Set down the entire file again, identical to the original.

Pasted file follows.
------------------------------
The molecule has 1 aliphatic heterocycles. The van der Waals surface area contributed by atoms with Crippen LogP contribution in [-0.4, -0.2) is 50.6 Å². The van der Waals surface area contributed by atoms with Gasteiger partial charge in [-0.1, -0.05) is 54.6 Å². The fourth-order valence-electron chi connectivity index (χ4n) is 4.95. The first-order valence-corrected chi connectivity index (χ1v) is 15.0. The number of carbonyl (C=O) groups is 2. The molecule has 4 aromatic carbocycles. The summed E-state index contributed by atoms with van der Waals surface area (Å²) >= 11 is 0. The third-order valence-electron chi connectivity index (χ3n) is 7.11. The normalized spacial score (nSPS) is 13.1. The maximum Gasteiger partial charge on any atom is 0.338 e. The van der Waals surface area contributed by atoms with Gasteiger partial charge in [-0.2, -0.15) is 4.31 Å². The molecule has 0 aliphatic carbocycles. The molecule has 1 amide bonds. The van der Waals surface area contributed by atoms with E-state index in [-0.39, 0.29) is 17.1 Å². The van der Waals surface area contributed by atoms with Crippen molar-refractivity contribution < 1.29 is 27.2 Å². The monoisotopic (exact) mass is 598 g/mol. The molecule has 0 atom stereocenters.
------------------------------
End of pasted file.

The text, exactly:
The molecule has 1 aliphatic heterocycles. The van der Waals surface area contributed by atoms with Crippen LogP contribution in [-0.4, -0.2) is 50.6 Å². The van der Waals surface area contributed by atoms with Gasteiger partial charge in [-0.1, -0.05) is 54.6 Å². The fourth-order valence-electron chi connectivity index (χ4n) is 4.95. The first-order valence-corrected chi connectivity index (χ1v) is 15.0. The number of carbonyl (C=O) groups is 2. The molecule has 4 aromatic carbocycles. The summed E-state index contributed by atoms with van der Waals surface area (Å²) >= 11 is 0. The third-order valence-electron chi connectivity index (χ3n) is 7.11. The normalized spacial score (nSPS) is 13.1. The maximum Gasteiger partial charge on any atom is 0.338 e. The van der Waals surface area contributed by atoms with Gasteiger partial charge in [-0.2, -0.15) is 4.31 Å². The molecule has 0 aliphatic carbocycles. The molecule has 1 amide bonds. The van der Waals surface area contributed by atoms with E-state index in [-0.39, 0.29) is 17.1 Å². The van der Waals surface area contributed by atoms with Crippen molar-refractivity contribution < 1.29 is 27.2 Å². The monoisotopic (exact) mass is 598 g/mol. The molecule has 0 atom stereocenters.